Thursday, March 23, 2017

Maple Syrup fun on the farm

This winter we decided to do something that we had never done before....tap Maple trees! We decided to start out small at tap the few large Silver Maple trees in our front yard. Even though they weren't Sugar Maple trees, we decided that the small different in sugar content (2.0% sugar in Sugar Maples vs. the 1.7% sugar in Silver Maples) wasn't enough to detour us. 

This year we started this 10 taps and only collected sap for a week. Since it was a warm winter, the sap in the trees started running much earlier, so we ended up beginning our tapping at the end of the sap run, even though it was only the second week in February. 

So, we began by setting 2 taps in each of our large Silver maple trees. We collected morning and night, keeping the collected sap in food safe five gallon buckets and storing them in a large walk in cooler (sap must remain chilled until you process it)

My three older children (9,8, and 3) had an awesome time drilling the holes and hammering in the taps! It was such as fun process and great learning experience for all of the kids.

After collecting about 40 gallons of sap, we began our cooking day mid morning on a Saturday. We collected several large pots and built a few different fires and began the cooking process. As the sap would boil down, we would add the remaining sap until all of the sap in the buckets were in a pot. Then it was just a waiting game as it cooked away.

We made an entire day of it, and even cooked our stew next to one of the boiling sap pots. We roasted hot dogs and marshmallows and made it a wonderful family day. It was the most fun, as a family, we had in a long time!

We boiled well past dark, and once the sap had boiled down to about an inch to an inch and a half, we strained the sap into a smaller pot and moved into the house for the final boil!

Once in the house we continued to cook the sap until it reached 7 degrees above boiling. For our area in Indiana, that is 219 degrees. Once the sap reached that point, it was officially syrup. The hot syrup was filtered for the second time and put into mason jars and waterbath canned for 10 minutes to ensure that they properly sealed and the jars were sterilized. Once they were waterbathed, they were taken out to cool.

We started with 40 gallons of sap and ended with 1 gallon of syrup! Not bad and was perfect for the ratio (40 gallons to 1 gallon). 

We had such a wonderful time and have enjoyed having our own syrup so much, that we are planning on doubling if not tripling the amount of taps and trees we do next year. We also are going to pay closer attention to the weather patterns to ensure that we have a longer sap run to work with! That would provide us with a TON of sap!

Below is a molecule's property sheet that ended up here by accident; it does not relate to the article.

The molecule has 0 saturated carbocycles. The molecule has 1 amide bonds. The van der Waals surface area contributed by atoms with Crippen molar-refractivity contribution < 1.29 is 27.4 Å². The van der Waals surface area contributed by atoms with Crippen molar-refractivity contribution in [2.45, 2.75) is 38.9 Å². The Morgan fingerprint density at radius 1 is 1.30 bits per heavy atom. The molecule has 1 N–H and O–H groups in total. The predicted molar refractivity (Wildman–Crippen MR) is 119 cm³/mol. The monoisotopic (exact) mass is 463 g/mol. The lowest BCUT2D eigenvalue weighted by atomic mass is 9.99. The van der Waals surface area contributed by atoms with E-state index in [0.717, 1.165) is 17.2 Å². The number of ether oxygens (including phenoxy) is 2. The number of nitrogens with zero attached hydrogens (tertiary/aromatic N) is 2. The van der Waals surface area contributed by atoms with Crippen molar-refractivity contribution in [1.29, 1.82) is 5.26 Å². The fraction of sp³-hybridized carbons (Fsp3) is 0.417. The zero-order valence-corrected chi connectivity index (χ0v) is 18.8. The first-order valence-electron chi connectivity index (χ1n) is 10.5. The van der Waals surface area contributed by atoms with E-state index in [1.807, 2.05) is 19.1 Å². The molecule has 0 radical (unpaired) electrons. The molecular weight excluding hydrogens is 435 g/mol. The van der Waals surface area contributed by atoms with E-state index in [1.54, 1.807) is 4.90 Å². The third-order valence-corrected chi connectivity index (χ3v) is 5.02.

Another idea we are going to put into place next year is to put in a sap cistern. We are purchasing a 100-200 gallon water tank that we will bury in the ground. We will then store our collected sap in the cistern until we are able to process it. This will ensure that the collected sap stays at an appropriate temperature. 

Monday, March 20, 2017

2017 Kids

We have a few kids available and more to come in May. Please see our Doe page and For Sale page for more information. If you would like to reserve a kid, please contact us at 

Available this year:

F1, F2 and F3 mini alpines
F1 mini saanens 

We also have a 5 year old 3rd Freshener Mini Alpine available for sale. She is bred for May kids and will be sold as is.  

Our Mini Alpine Journey

This year we have a total of six does kidding, four of which are mini alpines! This year we will have our first F3 or American mini alpines, meaning we are that much closer to having purebred Mini Alpines. This has been a long journey for us. We purchased our first French Alpine doe and Nigerian buck in 2010 as bottle babies in hopes to one day get to this point.

After two years of kidding ourselves, and lucking out to find another F1 mini doe locally, we began the mini breeding process with 2 of our own does. We had a difficult time finding the quality of buck we wanted, so in 2014 we purchased and had flown in our Herdsire from Idaho.

The following year, 2015, we kidded out our original herd queen Apple (french alpine doe), and our three mini alpine does, giving us a beautiful crop of 2 F1 doelings, 4 F2 doelings and 1 F2 buckling! We retained one doe from that kidding!

Last year, 2016, we unfortunately lost our French Alpine doe a month before she was due to kid. We then kidded out our three mini alpine does and were blessed with 3 F2 doelings and 3 F2 bucklings; retaining one doe and one buckling.

This year we are kidding out four mini alpine does (one has currently kidded), one nigerian dwarf doe and a saanen doe (currently has kidded).

We are excited to continue this process, and hope that so many more people in our area will learn and fall in love with this awesome breed! They are quite a remarkable goat and are perfect for homesteads, especially with young children.

Please feel free to contact us with any questions or to reserve a kid of your very own. We are able to offer breeding pairs to help start your herd off right!

Maple Syrup fun on the farm

This winter we decided to do something that we had never done before....tap Maple trees! We decided to start out small at tap the few large ...